Here’s a dicey selection - Mike Kim of the Renegades. Or should it be formerly of the Renegades? Kim played in the minimum number of games it takes to qualify for All-League considerations before leaving the team for the Left Coast. Had he stayed all season, there is no doubt he would have been on the 1st Team. Kim was a fine player while present and we can’t diminish that fact. So he gets the spot here as he averaged 12.9 ppg (45.7% FG), 6.1 rpg, 2.3 apg, and 2.4 spg. Basketball players don’t do the 40 yard dash, but without a doubt, if we had a race, he’d finish first in the League…Kim’s teammate James Choi is on the 2nd Team with him thanks in part to a large season: 11.7 ppg, 5.0 rpg, 3.7 apg, and 2.0 spg. Choi’s killer instinct allowed him to make several clutch baskets and he might be the best rebounding guard around…Tri-State’s Dave Wong has had better seasons. He still led the team in scoring with 13.4 ppg and picked up 2.3 spg. He’s had better seasons (did I say that already?), but as Tri had their finest campaign ever, one of the most talented players on this team deserves a nod here…In an otherwise terrible season, Varun Bhartiya performed solidly for the Ghee Unit and posted numbers of 10.6 ppg, 7.3 rpg, 2.5 apg, 1.5 spg, 1.4 bpg. The athletic swingman did it all – well, all but win. With a better supporting cast around him, Vic is the type of player who could be MVP…George Chan is always a shoe-in for either a 1st or 2nd Team nod. Chock had the bigger season statistically this time, but Chan will take championships over individual accolades any day. He had solid, if not spectacular season of: 11.0 ppg, 10.5 rpg, 1.6 spg, and 1.3 bpg. A double double a game? Any way to create six spots on the 1st Team?
The Philosokicks Danny Chin is just a young buck. He averaged 14.2 ppg, 3.2 apg, and 2.0 spg this season, but one could easily see him doubling those numbers in coming years as he learns more to play within a team. The sky’s the limit with this kid - and if he learns to score in the 1st half of games, forget it...Many – okay, everyone – questions the heart of Dennis Yang. He belongs on this list thanks to a 12.3 ppg, 5.1 rpg, and 1.8 apg season, but expect those numbers to deflate to 0.0 ppg, 0.0 rpg, and 0.0 apg next season as it’s believed he’ll be stepping away from the game for personal preferences. Surprise, surprise…a clog of big men round out this list with Yoshi Kagitomi of Funkytown, Brian Liang of M&A 101, and Jiang Yu sharing the honors. Like many others, Y2K had a fine season in an otherwise forgettable year for Funkytown. Their new line-up had no chemistry whatsoever. But there he was, steady as could be with 15.6 ppg (53.6% FG), 10.9 rpg, 1.4 spg, and 1.8 bpg. The 30-something big man is still playing like he’s 21. He’s an inspiration…Liang’s game came down a notch as he continued to struggle to get used to a new cast around him. He still put up worthy numbers of 11.3 ppg, 9.9 rpg, and 1.7 bpg, but these are at just two-thirds of what he can average. Look for him to bounce back as he continues to adapt to the East Coast game (read: zone defenses)…Yu had some games for Tri-State this season in which he described himself as being “unstoppable.” He was right. He averaged 12.4 ppg, 12.9 rpg (2nd in the NL), and 1.7 bpg. He could stand to shoot free-throws better (45.1%) and that’s why he may never be the best big man ever, but then again Shaq can’t shoot worth a lick at the stripe and he may go down as the best there was.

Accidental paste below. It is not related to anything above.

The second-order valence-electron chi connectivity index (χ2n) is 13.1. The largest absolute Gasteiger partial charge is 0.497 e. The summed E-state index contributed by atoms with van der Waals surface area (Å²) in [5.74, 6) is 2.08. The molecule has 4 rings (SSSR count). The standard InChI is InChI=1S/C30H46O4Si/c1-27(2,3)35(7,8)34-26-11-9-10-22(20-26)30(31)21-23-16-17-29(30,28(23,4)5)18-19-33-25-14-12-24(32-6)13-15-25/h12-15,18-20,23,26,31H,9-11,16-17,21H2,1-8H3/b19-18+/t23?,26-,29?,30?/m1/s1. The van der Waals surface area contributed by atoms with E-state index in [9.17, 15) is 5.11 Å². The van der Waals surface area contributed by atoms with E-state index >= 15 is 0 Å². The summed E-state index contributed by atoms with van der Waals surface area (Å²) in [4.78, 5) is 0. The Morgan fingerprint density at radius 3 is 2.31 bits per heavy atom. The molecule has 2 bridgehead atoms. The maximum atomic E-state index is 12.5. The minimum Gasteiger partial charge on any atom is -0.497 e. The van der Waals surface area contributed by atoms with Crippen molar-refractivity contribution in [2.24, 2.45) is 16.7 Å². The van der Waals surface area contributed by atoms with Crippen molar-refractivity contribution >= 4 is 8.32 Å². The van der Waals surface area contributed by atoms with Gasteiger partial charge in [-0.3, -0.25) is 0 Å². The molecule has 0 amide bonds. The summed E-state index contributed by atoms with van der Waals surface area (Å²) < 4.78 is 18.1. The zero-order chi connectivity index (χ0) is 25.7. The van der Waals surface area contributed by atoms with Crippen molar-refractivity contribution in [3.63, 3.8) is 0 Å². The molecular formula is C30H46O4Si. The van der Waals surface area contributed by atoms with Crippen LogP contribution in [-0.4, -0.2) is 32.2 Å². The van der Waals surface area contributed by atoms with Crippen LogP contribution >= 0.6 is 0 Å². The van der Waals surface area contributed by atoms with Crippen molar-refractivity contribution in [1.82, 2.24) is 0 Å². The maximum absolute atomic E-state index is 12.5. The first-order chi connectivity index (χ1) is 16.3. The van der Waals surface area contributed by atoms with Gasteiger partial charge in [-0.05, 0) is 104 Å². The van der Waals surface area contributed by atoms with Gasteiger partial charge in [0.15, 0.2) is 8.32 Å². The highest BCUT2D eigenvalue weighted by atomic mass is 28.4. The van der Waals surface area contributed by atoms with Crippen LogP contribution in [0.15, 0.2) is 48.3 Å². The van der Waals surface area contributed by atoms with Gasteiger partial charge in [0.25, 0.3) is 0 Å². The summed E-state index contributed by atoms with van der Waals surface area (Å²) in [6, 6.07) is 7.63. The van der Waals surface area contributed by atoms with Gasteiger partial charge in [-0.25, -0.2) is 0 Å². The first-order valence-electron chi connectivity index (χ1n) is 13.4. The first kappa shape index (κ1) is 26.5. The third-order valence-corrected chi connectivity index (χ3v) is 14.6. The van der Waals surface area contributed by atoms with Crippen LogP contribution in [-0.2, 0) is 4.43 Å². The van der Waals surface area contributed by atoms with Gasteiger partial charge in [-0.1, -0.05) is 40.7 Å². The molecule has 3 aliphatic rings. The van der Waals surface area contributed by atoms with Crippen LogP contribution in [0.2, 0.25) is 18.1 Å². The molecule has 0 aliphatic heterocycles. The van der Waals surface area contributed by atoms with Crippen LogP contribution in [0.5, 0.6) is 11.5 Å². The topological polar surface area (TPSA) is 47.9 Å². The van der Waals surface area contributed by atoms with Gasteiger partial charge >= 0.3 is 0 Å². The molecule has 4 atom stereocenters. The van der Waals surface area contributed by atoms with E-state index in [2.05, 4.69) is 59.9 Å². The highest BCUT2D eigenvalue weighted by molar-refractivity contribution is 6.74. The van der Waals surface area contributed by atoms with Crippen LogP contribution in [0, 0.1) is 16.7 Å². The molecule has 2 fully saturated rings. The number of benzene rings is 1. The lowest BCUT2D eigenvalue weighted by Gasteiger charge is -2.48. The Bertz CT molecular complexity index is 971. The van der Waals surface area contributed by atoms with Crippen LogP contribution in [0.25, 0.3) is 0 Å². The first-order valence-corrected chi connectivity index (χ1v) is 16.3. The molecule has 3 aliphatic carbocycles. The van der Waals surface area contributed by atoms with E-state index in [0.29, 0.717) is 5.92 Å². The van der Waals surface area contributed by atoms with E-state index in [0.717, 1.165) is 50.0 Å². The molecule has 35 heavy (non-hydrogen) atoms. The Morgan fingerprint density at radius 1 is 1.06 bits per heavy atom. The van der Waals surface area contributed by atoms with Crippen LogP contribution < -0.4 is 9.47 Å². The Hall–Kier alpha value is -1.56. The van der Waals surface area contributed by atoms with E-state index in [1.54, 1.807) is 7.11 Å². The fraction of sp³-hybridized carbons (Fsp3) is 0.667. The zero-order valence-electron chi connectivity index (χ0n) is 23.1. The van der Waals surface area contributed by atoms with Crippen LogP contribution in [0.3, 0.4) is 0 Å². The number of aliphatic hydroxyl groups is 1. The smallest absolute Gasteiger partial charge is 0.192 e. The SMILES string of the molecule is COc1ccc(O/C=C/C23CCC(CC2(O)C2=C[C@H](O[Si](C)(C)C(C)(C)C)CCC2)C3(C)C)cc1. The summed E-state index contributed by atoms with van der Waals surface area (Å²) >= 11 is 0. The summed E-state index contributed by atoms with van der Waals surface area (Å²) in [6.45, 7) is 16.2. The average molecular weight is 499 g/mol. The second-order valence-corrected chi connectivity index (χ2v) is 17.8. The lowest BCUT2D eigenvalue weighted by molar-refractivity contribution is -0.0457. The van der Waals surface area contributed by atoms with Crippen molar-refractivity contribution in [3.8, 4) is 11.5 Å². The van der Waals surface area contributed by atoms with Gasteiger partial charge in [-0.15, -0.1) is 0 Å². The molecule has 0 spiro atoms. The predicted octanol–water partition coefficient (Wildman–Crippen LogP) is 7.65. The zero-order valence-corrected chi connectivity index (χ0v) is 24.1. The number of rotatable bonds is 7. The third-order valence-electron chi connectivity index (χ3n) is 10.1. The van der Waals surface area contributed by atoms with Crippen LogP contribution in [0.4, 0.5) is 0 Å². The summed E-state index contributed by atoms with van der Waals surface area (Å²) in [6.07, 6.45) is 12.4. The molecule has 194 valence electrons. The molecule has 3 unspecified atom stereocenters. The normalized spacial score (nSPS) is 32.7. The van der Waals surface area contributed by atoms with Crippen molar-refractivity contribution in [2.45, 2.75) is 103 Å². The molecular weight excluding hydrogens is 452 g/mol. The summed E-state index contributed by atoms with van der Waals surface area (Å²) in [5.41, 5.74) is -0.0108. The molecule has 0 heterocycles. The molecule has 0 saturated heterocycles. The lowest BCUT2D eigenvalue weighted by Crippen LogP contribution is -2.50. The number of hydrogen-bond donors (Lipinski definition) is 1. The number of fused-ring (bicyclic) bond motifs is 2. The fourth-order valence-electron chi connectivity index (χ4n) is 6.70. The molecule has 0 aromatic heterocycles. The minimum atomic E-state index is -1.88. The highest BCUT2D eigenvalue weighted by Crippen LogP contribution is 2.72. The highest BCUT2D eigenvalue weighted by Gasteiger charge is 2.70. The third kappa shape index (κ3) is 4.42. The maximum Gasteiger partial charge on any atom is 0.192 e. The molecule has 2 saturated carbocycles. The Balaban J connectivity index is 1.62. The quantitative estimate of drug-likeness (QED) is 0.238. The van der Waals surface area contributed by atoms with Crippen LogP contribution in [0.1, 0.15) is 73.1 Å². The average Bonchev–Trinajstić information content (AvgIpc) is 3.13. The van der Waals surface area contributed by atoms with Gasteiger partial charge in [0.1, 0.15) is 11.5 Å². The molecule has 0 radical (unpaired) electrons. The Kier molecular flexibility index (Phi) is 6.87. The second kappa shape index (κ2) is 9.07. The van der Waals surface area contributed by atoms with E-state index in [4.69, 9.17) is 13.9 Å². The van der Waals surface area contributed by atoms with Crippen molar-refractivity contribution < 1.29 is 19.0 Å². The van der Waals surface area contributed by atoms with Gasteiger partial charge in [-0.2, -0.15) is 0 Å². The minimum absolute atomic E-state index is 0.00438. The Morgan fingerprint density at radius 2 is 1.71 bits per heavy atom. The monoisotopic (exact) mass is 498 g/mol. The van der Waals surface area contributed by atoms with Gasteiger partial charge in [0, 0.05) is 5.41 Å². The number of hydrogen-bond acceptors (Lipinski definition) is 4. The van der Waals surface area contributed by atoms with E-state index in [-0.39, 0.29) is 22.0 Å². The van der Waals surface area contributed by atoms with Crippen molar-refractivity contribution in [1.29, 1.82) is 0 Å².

Joining Super Stan on the Defensive Demons list are: Andy So of the Philosokicks, De Los Reyes, Punit Menda of Ghee Unit, and Chock.
So, the Kicks’ captain, and the maker of fine shirts all the All-League players received, played the entire season on one ankle basically. He hobbled through injury and earns a spot on this team based on his all-around hustle. A former All-Defensive Team member, So’s tenacity on defense is what got him 3.4 spg (2nd in the NL). He’s loves to play man-to-man and if the DL ever enforces a no-zone policy (which is being mulled over), he’ll be loving it…De Los Reyes had the rebounds and steals that earn him a spot on this team again, but it’s his all-around athleticism and fear he instills in offensive players that make him a perennial All-D guy….Menda the rim benda led the NL in blocked shots (2.0) this season. He’s impossible to play since he’s so long and will either swat your stuff or at least alter it. He’s the king of weak side whacks into the 4th row that embarrass a player. You can’t buy that kind of defensive help. Hard to get rebounds over too due to his length. An easy choice…Chock is a defensive dynamo who can’t be beat on the boards unless he’s double or tripled. Even then, he’ll find a way to clean 15 caroms. He’s right behind Menda in packs (1.9) and like SDR, forces players to go away from him for fear he’ll break you in half.
Rookie of the Season
Chima averaged 10.3 ppg and shot 42.1% from the arc, helping to keep Ghee in many games despite their poor record. The newcomer is just a one and done player though as it's understood he is moving out and taking his game to San Francisco for a better tomorrow. Surely, some team in Bay Area DL will welcome his pretty shot with open arms.